Traditional Genealogical Sources #1

What is a traditional genealogical source?  To me that seemed to be a good question. So naturally, I Googled the term ‘Traditional genealogical source’ to see what I would find.

The first item I came up with was the topic of a January/February 2003 issue of Ancestry Magazine by Mark Howells:

Tombstone inscriptions have been a source of genealogical information for centuries.

I could see tombstone inscriptions as being considered normal and traditional.  Although with the way my brain works, I could also see that tombstones might rapidly be coming passe. As the article itself describes, today’s headstones are nothing like those of yesteryear.

Strangely, to me anyway, the next item I uncovered in Google was the ever popular “Ancestral Tablet”. Now I have a done a bunch of genealogical investigation and yet somehow I had never stumbled upon one of these. According to the article I uncovered:

These tablets were traditionally kept on household altars and in clan temples.

As we say in French “Quelle surprise!” Household altars? Clan temples? Neither household altars nor clan temples were familiar or traditional to me given my forebears and my background. Because of my surprise, I examined the page more closely only to discover the document’s title: Ethnic genealogy: a research guide By Jessie Carney Smith.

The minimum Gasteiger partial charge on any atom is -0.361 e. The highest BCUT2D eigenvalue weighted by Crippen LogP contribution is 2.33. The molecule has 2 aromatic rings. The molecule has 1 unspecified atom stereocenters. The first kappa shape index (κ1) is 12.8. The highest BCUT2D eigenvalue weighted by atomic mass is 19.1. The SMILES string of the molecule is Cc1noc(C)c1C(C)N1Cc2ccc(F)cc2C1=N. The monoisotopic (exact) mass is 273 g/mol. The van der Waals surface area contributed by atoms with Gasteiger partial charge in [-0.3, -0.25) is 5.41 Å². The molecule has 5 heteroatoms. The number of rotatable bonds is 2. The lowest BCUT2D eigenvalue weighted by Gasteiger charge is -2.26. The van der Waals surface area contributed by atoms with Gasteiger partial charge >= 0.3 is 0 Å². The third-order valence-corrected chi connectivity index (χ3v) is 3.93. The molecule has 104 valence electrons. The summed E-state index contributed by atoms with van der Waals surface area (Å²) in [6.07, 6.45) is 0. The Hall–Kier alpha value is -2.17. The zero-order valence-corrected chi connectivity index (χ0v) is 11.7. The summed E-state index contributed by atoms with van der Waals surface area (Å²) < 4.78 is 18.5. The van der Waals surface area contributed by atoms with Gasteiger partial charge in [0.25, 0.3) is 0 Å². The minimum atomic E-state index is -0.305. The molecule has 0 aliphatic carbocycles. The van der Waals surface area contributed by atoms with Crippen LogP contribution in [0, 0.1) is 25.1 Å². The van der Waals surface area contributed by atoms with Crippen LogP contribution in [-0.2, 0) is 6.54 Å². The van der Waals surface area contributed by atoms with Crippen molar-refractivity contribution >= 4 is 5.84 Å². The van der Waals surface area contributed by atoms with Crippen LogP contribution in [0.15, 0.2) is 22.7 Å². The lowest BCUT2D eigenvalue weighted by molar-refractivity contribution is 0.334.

Then it occurred to me that traditional was not traditional unless and until you understood and were familiar with the cultural context within which you were conducting your genealogical research. This ‘truism’ applied equally to both examples I found through the courtesy of Google.  Although the first finding seemed natural and traditional to me; the second, well, was out of my ‘traditional’ frame of reference. But it certainly was not out of the frame of reference for folks with a traditional Chinese background and familiarity with traditional Chinese cultural norms.

So what is the take away from all of this rambling?

  • In a global sense, there are very few things that are truly traditional.
  • Each traditional source is traditional within a particular context: cultural, historical, regional, religious, etc.

You really need to understand where you are seeking and what you might find ‘traditionally’.  Just as happened to me, your normal cultural and personal filters could blind you to artifacts that ‘traditionally’ exist for those you seek.

I will explore other traditional sources in subsequent articles. Just in case…

copyright 2010 Mark F. Rabideau – ManyRoads
cross-published on ObituariesHelp